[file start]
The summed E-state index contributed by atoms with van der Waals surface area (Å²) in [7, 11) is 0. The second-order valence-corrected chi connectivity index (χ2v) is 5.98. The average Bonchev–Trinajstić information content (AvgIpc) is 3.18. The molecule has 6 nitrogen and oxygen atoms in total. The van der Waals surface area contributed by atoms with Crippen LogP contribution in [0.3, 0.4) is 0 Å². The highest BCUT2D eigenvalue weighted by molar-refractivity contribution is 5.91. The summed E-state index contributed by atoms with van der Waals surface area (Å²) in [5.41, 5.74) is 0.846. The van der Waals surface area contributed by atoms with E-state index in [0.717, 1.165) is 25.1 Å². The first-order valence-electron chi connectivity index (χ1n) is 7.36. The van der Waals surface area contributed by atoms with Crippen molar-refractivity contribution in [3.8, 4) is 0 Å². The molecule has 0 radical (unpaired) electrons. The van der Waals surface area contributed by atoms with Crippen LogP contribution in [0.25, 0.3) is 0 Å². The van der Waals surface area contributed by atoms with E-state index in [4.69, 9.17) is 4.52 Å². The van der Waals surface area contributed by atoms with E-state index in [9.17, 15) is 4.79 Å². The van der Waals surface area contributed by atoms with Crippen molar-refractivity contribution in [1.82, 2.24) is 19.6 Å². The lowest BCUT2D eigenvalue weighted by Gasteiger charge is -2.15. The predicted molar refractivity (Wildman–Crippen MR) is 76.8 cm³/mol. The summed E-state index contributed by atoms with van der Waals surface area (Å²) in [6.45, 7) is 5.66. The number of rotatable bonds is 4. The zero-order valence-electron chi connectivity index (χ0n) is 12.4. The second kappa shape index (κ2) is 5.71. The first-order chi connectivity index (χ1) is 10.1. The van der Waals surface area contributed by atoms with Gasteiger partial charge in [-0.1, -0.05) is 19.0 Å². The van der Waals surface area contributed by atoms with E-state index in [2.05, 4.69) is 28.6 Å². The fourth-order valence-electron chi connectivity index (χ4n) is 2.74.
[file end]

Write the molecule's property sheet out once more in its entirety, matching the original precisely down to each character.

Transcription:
The summed E-state index contributed by atoms with van der Waals surface area (Å²) in [7, 11) is 0. The second-order valence-corrected chi connectivity index (χ2v) is 5.98. The average Bonchev–Trinajstić information content (AvgIpc) is 3.18. The molecule has 6 nitrogen and oxygen atoms in total. The van der Waals surface area contributed by atoms with Crippen LogP contribution in [0.3, 0.4) is 0 Å². The highest BCUT2D eigenvalue weighted by molar-refractivity contribution is 5.91. The summed E-state index contributed by atoms with van der Waals surface area (Å²) in [5.41, 5.74) is 0.846. The van der Waals surface area contributed by atoms with E-state index in [0.717, 1.165) is 25.1 Å². The first-order valence-electron chi connectivity index (χ1n) is 7.36. The van der Waals surface area contributed by atoms with Crippen molar-refractivity contribution in [3.8, 4) is 0 Å². The molecule has 0 radical (unpaired) electrons. The van der Waals surface area contributed by atoms with Crippen LogP contribution in [0.25, 0.3) is 0 Å². The van der Waals surface area contributed by atoms with E-state index in [4.69, 9.17) is 4.52 Å². The van der Waals surface area contributed by atoms with E-state index in [9.17, 15) is 4.79 Å². The van der Waals surface area contributed by atoms with Crippen molar-refractivity contribution in [1.82, 2.24) is 19.6 Å². The lowest BCUT2D eigenvalue weighted by Gasteiger charge is -2.15. The predicted molar refractivity (Wildman–Crippen MR) is 76.8 cm³/mol. The summed E-state index contributed by atoms with van der Waals surface area (Å²) in [6.45, 7) is 5.66. The number of rotatable bonds is 4. The zero-order valence-electron chi connectivity index (χ0n) is 12.4. The second kappa shape index (κ2) is 5.71. The first-order chi connectivity index (χ1) is 10.1. The van der Waals surface area contributed by atoms with Gasteiger partial charge in [-0.1, -0.05) is 19.0 Å². The van der Waals surface area contributed by atoms with E-state index in [2.05, 4.69) is 28.6 Å². The fourth-order valence-electron chi connectivity index (χ4n) is 2.74.